It's not really a huge jump to conclude that pioneer gassers accompanied shock troops. I'd even go so far as to say it was logical to make such a conclusion.

I've discovered a lot in my research that I didn't know before and that nobody else has published since about 1918.

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I've discovered a lot in my research that I didn't know before and that nobody else has published ..........

Ditto.

The biggest lesson I ever learned during 24 years of published research was .......... 'Never say "Never"' :cheeky:

Whenever I was dogmatic about something, somebody came along and proved me wrong.

A lesson there for everyone.

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Good example of a previously unknown, but authenticated, badge.

My forthcoming book has photos of several unofficial shock-troop badges, as well as the following uniform anomalies:

1. Bavarian reservist wearing a Prussian "Gott Mit Uns" belt.

2. Bavarian Alpenkorps member wearing Prussian belt and cap.

3. Württemberger mountain machine gunner wearing Bavarian cap.

4. Bavarian 3rd Infantry Regiment Unteroffizier wearing field jacket with Swedish cuffs.

5. Shock troop of Bavarian foot artillery regiment armed with hand grenades and equipped as trench raiders.

6. Telegraphers wearing Brandenburg cuffs.

7. Württemberger wearing Prussian belt and the Alpenkorps badge on the right side of his cap.

8. German shock-troop officer wearing a steel helmet with the front brim cut off, Romania, 1917.

9. Musician of Assault Battalion No. 16 wearing an M1915 blouse with "swallow's nests."

10. Pioneer gasser wearing field jacket with Brandenburg cuffs.

11. Guard artillerymen wearing shoulder straps with "NG" on them (There was no Guard Close Combat Battery).

12. Grenadiers of Assault Battalion No. 7 wearing Guard Pioneer uniforms.

13. Machine gunner of a field-artillery regiment wearing light-colored cap piping and a badge on the upper right sleeve.

14. Musketier of Württemberger Infantry Regiment No. 180 wearing Swedish cuffs and and an all-green Jäger bayonet knot.

15. Grenadier of the Asienkorps (there were no Grenadier regiments in Asienkorps).

The sky is the limit, Robin...

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Old photos are weird things. I have lots of photos of Guard Pioneers with black shoulder straps that register almost the same hue as the field-gray uniform.

It is hard to believe that the Garde=Pionier in Tom's photo has black shoulder-straps. I have several photos of groups of Garde=Pioniere that my father saved, in one about 30 men together, and typically one man in three had black shoulder-straps in these photos.

Someone asked about the Pionier=Regiment Nr. 35. A useless but interesting factoid about that formation: Probably the only unit of its size, from WW I, that had four of its officers later win a Nobel Prize in Chemistry or Physics, including the tragic Fritz Haber.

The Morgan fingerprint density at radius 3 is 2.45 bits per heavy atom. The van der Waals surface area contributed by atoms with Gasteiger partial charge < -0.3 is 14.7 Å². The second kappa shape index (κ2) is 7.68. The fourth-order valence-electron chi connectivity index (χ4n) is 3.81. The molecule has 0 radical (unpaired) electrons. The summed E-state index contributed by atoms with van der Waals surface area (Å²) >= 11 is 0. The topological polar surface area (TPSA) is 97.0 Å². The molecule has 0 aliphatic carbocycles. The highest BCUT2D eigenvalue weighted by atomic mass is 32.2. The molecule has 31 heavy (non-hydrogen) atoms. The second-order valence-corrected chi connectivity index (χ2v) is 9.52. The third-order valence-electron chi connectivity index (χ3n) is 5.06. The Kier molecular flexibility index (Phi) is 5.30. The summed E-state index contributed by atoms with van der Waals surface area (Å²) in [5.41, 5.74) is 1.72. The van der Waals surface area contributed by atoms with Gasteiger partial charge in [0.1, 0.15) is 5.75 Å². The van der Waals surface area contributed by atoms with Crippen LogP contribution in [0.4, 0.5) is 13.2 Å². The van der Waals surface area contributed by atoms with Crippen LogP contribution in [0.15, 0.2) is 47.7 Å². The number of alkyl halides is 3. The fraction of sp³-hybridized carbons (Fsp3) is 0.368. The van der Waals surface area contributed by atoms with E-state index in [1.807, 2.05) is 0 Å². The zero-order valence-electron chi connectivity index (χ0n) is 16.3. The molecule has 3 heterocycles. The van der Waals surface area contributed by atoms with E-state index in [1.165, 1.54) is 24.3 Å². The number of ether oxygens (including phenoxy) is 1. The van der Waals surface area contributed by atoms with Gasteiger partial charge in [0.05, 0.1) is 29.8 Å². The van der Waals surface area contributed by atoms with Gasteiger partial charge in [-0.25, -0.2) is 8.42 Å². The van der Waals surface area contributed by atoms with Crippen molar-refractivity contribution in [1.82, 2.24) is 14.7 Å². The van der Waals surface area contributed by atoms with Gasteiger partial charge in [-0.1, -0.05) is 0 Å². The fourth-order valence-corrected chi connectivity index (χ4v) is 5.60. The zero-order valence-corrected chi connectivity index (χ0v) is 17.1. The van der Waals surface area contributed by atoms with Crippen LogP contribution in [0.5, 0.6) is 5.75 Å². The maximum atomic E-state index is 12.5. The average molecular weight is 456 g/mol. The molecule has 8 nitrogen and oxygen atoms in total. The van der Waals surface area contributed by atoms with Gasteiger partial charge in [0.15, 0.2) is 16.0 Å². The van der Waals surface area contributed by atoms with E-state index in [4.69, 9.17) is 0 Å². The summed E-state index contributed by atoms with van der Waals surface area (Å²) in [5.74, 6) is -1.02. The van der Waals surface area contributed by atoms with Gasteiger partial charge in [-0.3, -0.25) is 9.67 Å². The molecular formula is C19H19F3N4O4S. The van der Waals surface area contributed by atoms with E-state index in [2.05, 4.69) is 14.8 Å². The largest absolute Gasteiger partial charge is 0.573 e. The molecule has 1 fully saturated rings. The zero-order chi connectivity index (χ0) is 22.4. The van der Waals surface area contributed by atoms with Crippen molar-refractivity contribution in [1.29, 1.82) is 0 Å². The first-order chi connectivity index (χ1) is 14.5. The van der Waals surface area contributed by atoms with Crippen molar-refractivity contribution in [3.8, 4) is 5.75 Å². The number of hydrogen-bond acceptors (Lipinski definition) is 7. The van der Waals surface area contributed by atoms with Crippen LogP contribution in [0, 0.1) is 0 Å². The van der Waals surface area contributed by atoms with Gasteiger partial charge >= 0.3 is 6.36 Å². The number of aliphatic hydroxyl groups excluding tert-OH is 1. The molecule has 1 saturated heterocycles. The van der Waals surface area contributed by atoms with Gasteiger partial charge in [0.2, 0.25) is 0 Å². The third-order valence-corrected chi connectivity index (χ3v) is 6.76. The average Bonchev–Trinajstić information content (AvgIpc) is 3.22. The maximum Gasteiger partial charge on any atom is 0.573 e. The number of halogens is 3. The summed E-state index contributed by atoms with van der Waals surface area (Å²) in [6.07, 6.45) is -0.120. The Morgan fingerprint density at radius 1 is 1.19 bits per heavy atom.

I am finding an association of the Death's Head with this unit somewhat of a stretch. The Garde=Reserve=Pionier=Regiment (Flammenwerfer) was only authorized to wear the patch in mid-1916, after its 150th flame attack, if memory serves, and only for the duration of the war. I think that it may have been 100 years (I may be wrong here, in detail) since any German unit had received authorization to put a Death's Head on their uniform. May 1915 was awfully early in the war. This sort of unit attracted visits from high brass; I can furnish a description of an important officer from the OHL visiting the unit and engaging in high-jinks with Dr. Haber. Who would tolerate a Pionier "unofficially" attaching the personal insignia of the Crown Prince to his uniform? This was not a Freikorps formation.

Have followed this epic thread, but I am not especially interested in uniform details, nor expert in same.

Most regrettably, my father retained one of his Totenkopf patches, but it frightened my mother, and she tossed it, probably in the 1950's. If it had not been lost it would have provided a very solid "chain of custody" for proof of authenticity.

Bob Lembke

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It is quite possible that enlisted pioneers were still wearing gray shoulder straps later in the war, especially on the simplified wartime pattern tunics (exposed button fronts). The black straps were authorized in 1915, but the previous patterns continued to be worn on tunics that were already issued. It would have been a slow process to outfit the older tunics with the new shoulder straps (if it was done at all). The first priority was getting them on the Blusen that were coming out of the factories for new recruits, for replacement of unserviceable tunics, etc..

Here is the M1907 enlisted pattern strap for the Garde Pioniere. The simplified version was similar, but without the red piping and attaching tongue on the reverse.